Journal article

Symbiodiniaceae-bacteria interactions: rethinking metabolite exchange in reef-building corals as multi-partner metabolic networks

Jennifer L Matthews, Jean-Baptiste Raina, Tim Kahlke, Justin R Seymour, Madeleine JH van Oppen, David J Suggett

Environmental Microbiology | WILEY | Published : 2020

Abstract

The intimate relationship between scleractinian corals and their associated microorganisms is fundamental to healthy coral reef ecosystems. Coral-associated microbes (Symbiodiniaceae and other protists, bacteria, archaea, fungi and viruses) support coral health and resilience through metabolite transfer, inter-partner signalling, and genetic exchange. However, much of our understanding of the coral holobiont relationship has come from studies that have investigated either coral-Symbiodiniaceae or coral-bacteria interactions in isolation, while relatively little research has focused on other ecological and metabolic interactions potentially occurring within the coral multi-partner symbiotic n..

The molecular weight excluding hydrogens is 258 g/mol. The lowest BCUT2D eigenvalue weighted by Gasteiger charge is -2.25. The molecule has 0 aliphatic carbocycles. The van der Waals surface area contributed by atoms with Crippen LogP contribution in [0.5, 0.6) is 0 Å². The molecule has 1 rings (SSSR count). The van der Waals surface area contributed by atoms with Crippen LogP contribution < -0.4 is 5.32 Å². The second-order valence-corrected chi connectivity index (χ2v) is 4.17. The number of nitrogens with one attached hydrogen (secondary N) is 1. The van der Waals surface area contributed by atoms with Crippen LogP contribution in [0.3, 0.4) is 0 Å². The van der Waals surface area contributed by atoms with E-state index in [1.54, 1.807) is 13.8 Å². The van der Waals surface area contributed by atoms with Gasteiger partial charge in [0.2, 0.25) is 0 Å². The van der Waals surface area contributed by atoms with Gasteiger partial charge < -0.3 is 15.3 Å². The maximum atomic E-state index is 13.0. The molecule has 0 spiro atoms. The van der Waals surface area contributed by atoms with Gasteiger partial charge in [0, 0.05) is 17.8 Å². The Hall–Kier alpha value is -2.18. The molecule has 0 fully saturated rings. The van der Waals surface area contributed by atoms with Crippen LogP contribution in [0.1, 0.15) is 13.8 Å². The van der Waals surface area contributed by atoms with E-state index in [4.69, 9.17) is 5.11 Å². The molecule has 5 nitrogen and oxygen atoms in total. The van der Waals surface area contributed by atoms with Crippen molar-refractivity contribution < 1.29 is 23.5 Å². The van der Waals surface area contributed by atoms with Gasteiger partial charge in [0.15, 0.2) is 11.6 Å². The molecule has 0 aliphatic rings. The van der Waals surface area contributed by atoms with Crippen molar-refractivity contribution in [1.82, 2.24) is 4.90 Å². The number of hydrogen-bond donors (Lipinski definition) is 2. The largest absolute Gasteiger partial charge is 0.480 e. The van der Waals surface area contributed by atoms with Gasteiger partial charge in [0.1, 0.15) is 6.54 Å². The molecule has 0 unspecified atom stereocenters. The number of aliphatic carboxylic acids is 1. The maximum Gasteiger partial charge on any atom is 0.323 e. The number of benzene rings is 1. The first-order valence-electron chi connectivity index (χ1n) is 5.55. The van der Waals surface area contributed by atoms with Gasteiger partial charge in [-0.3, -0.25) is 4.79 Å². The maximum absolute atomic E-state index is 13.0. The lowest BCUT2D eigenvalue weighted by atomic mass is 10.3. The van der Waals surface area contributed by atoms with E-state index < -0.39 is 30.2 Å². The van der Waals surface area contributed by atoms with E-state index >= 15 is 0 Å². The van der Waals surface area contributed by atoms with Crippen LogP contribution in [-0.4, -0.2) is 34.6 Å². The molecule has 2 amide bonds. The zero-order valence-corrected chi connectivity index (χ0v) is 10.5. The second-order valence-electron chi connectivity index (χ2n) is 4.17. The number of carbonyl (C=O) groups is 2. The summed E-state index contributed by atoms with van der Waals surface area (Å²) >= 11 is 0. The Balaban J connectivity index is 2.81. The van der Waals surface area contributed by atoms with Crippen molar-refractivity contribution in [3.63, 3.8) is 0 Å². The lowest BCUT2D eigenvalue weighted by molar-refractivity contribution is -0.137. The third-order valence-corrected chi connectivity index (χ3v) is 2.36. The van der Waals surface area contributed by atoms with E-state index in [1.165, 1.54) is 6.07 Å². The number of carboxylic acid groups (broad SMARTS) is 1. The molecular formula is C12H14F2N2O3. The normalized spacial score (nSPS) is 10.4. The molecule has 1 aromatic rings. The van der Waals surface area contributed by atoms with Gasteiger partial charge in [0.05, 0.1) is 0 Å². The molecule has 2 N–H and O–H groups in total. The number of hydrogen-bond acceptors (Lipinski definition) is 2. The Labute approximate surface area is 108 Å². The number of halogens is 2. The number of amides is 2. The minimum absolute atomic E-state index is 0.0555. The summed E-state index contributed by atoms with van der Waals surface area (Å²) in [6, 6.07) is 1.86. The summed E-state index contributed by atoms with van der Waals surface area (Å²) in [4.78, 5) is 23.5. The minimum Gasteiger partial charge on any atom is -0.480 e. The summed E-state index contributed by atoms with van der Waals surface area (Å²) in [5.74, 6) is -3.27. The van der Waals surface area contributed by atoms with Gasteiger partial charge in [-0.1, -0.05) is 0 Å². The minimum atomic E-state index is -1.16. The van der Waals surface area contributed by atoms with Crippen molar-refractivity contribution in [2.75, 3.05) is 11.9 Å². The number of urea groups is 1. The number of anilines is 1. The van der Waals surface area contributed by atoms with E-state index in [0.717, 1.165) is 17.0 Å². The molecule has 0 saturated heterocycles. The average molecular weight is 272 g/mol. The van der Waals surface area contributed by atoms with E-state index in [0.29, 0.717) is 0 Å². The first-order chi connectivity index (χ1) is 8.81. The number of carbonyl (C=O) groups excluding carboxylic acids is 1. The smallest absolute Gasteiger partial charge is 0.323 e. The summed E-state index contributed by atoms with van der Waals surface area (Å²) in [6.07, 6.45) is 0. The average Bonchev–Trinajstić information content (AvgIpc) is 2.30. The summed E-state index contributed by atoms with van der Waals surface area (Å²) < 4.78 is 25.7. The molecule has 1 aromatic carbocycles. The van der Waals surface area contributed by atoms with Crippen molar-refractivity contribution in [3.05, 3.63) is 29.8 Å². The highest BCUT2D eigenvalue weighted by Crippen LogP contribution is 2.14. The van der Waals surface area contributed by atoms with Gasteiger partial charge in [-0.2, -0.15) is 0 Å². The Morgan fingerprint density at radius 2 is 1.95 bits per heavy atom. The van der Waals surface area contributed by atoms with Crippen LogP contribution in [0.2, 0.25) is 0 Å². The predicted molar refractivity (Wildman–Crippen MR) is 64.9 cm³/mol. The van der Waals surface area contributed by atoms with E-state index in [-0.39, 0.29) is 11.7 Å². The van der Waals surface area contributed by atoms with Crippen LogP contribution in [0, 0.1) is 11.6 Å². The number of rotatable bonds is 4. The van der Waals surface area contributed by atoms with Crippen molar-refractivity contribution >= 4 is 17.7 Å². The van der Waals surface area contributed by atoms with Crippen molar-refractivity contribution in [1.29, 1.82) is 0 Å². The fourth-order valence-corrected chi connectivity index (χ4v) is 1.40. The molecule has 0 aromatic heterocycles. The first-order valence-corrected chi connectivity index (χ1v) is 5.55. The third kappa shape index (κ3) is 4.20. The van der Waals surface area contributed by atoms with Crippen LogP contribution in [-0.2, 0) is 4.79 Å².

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University of Melbourne Researchers

Grants

Awarded by Human Frontier Science Programme Long-term Postdoctoral fellowship


Awarded by Australian Research Council


Funding Acknowledgements

This work was supported by Human Frontier Science Programme Long-term Postdoctoral fellowship LT000625/2018-L (awarded to J.L.M.), Australian Research Council Discovery grants DP180100838 (awarded to J-B.R. and J.R.S) and DP180100074 (awarded to D.J.S.), and Australian Research Council Laureate fellowship FL180100036 (awarded to M.J.H.v.O.). The authors would like to thanks Glynn Gorick for his work on Figures 2 and 3.